We also want to make sure we're fully partnered not just with the customer but with their other vendors and partners as well.  If you're on a conference bridge at 2am then its good to know who everyone is and what their roles and responsibilities are.

[Lelah] What Akamai products are most commonly leveraged for Holiday?

[Jim] We tend to be the team that thinks solutions rather than products but most of the capabilities we are leveraging for caching and performance are provided by DSA [Dynamic Site Accelerator] and Mobile Accelerator, or AQUA Ion for those that have our newest platform launched last month.  SPA [Shopper Prioritization Application] is one of the most critical applications our customers use.  It's an application run on Akamai only when you need it with a "waiting room" page that ensures you keep your customers engaged if something unexpected happens, while throttling end users on the back end.  They are all also using the KONA Security Solutions to handle attack traffic. For B to B sites and store applications it's TERRA Alta. And of course, Services and Support.

[Lelah] I know we haven't forgotten the attacks from CyberMonday 2010, and the exponential increase in attacks on retailers since then.  Has the increase in attack traffic changed how you engage for Holiday Readiness?

[Jim] Honestly we had to go back to school. These attacks started two years ago and took most of us by surprise.  We had to go out and become the experts.  It really rejuvenated the team as it was a new challenge.  We are now a Security company and my team has invested a huge amount of time in not just having the best security products but having the best security experts as well.   This won't be the first time something emerges out of nowhere, and my team is smart enough to take that head on too.

[Lelah] Mobile didn't exactly come out of nowhere, but has definitely emerged exponentially over the last two years as well.  How has that changed holiday readiness?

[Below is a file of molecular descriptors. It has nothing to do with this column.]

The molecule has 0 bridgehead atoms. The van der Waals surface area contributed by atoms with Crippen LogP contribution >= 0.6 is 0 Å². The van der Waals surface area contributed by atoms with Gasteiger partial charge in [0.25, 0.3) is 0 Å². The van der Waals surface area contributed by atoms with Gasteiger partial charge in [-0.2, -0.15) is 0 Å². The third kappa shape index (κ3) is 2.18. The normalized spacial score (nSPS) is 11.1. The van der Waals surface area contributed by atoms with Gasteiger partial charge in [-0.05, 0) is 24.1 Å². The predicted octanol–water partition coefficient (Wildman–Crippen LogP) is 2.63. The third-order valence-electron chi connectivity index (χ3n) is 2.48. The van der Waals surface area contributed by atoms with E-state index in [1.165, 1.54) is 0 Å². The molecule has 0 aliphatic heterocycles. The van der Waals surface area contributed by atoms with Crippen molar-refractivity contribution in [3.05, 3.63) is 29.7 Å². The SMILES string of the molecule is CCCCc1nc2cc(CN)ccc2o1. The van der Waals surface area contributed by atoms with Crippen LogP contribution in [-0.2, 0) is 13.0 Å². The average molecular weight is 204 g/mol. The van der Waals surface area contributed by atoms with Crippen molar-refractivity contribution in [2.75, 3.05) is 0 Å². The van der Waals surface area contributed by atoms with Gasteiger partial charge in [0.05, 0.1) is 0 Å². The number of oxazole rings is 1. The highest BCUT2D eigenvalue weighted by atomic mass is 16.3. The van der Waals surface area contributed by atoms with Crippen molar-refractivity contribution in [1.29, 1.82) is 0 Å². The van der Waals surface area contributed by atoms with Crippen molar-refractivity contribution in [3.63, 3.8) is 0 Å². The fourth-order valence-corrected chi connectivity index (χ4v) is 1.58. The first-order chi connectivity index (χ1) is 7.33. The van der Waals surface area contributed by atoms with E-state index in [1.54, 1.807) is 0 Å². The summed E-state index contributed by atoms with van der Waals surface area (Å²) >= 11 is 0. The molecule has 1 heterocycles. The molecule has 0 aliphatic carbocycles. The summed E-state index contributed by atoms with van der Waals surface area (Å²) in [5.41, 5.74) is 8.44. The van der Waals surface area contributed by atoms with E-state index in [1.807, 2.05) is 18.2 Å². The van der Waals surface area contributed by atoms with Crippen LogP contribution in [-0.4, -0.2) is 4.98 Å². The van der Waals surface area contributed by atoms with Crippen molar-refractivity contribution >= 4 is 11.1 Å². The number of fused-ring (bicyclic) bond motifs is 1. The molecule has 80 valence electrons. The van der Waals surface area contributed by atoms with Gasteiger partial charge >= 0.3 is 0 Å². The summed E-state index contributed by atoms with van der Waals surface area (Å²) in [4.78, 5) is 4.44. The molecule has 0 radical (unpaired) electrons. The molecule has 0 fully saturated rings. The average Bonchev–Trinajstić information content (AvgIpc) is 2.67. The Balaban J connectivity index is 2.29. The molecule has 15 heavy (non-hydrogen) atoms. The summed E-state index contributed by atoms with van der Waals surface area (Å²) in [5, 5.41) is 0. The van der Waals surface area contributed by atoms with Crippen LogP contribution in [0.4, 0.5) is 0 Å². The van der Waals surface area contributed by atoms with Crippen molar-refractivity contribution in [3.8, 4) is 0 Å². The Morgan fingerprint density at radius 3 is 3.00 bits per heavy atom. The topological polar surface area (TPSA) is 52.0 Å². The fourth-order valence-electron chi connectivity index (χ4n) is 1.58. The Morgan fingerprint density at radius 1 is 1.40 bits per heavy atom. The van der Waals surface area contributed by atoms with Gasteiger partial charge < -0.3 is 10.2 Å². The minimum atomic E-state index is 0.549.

[Jim] Most importantly we want to apply everything that's happening on .com for mobile.  There needs to be a mobile caching strategy, as well as load testing and performance testing of mobile sites.  If they share the same backend then they have the same point of failure, so they need to be tested concurrently.

[Lelah] I know you're the guy who knows everything.  And while I'm sure you're not going to tell me who is going to go down, I bet you know that too.  Based on what you can share, what do you expect this weekend?  Will most of your customers stay up?  
[Jim] I have been doing holiday readiness at Akamai for 3 years and this is the easiest holiday season so far because of maturity of our customers and our solutions, and the depth of our relationships.   That being said, a few customers have transitioned to new platforms for either .com or mobile that are less mature and tested, and there is always the attack risk. So like any year, there will be an unknown component.

[Lelah] What should a retailer do if they are experiencing issues this weekend?  What if they are not a current customer?

[Jim] If it's during Thanksgiving football, call my boss not me.  Or even better, call your sales rep.  If you are not an Akamai customer don't worry about it, our sales rep will find you if you are having issues.